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Diverticular Disease

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Diverticular disease includes two conditions: diverticulosis and diverticulitis.  

Diverticula are small, bulging pouches that can form anywhere in your digestive tract, however, they are most commonly found in the large intestine. Development of diverticula is not unusual, especially after age 40. When you have diverticula, the condition is known as diverticulosis. You may never even know you have diverticula because they seldom cause any problems, such as diverticulitis.

Symptoms

The symptoms for diverticulosis and diverticulitis are different.

Diverticulosis

Many people with diverticulosis don’t have any symptoms at all, but some people may experience any of the following symptoms:

  • Cramping
  • Bloating
  • Constipation
  • Bleeding
  • Inflammation
  • Fistulas

Diverticulitis

Diverticulitis can have many symptoms including:

  • Pain in the lower part of the abdomen
  • Fever
  • Feeling nauseous
  • Vomiting
  • A change in bowel habits

Causes and Risk Factors

Doctors are not sure what causes diverticular disease, but a low-fiber diet may be one of the causes. Diets low in fiber lead to constipation, which causes your muscles to strain when you pass stool. Straining may cause diverticula to form in the colon. If stool or bacteria get caught in the pouches, diverticulitis can occur.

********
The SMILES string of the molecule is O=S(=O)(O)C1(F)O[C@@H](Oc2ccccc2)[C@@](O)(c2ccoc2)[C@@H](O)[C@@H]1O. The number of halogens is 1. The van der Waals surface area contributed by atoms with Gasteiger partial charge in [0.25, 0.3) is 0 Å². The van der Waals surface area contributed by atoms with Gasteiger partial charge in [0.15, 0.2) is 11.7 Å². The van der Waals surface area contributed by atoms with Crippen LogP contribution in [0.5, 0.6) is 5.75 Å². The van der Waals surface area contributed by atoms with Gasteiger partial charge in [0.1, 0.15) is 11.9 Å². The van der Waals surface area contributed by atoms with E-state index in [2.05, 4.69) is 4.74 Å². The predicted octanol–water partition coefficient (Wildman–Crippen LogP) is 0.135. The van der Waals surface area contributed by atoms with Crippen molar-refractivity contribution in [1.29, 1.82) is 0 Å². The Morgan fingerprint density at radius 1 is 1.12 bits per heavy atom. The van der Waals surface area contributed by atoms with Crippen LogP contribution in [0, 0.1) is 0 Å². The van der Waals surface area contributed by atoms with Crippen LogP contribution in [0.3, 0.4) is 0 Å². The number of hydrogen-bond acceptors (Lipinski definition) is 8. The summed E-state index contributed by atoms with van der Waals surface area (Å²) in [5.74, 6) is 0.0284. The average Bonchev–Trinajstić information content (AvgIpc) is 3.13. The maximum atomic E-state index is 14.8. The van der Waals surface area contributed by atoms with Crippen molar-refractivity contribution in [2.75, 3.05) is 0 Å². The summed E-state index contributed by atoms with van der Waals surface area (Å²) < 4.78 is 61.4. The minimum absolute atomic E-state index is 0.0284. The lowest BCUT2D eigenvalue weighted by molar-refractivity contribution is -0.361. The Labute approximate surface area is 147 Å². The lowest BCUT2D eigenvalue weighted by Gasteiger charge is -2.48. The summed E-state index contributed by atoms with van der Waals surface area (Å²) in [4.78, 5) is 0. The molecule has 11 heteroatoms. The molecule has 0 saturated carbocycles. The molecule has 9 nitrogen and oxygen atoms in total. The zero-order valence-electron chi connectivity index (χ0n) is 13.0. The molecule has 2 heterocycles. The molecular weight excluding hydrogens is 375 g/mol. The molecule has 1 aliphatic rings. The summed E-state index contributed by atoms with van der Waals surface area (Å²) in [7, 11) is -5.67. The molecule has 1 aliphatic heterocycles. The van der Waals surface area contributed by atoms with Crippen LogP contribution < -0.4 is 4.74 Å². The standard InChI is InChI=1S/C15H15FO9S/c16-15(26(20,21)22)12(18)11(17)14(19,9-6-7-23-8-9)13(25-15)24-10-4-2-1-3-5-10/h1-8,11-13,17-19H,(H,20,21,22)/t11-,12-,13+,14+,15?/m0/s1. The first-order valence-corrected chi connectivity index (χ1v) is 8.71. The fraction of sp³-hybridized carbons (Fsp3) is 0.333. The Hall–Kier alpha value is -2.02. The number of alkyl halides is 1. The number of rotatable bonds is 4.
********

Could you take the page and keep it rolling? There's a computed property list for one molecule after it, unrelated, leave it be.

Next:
Diagnostic Tests

Diverticular disease is diagnosed in different ways. The most common is a CT scan, which will give your doctor a clear picture of the extent and locations of your diverticula.

Other tests include

  • Medical history to find out about your health and symptoms, bowel habits, diet, and any medications you take.
  • Physical exam
  • Blood test to help detect infections.
  • Stool sample that may show bleeding in the digestive tract.
  • Colonoscopy to look for any pouches.

Treatment and Procedures

Treatment for diverticular disease depends on how serious the problem is and whether you are suffering from diverticulosis or diverticulitis.

Diverticulosis

Eating high-fiber foods can help relieve symptoms. Sometimes mild pain medications also help.

Diverticulitis

Often diverticulitis can be treated with antibiotics and a liquid diet to alleviate symptoms. If symptoms are severe, your doctor may recommend additional treatments:

  • Surgery to clean the abdomen after infections and remove bleeding pouches and fistulas.
  • Colon resection to remove the affected portion of your colon

Your health is our greatest concern. Please contact the Center for Colon & Rectal Surgery at 407.303.2615for a private consultation today.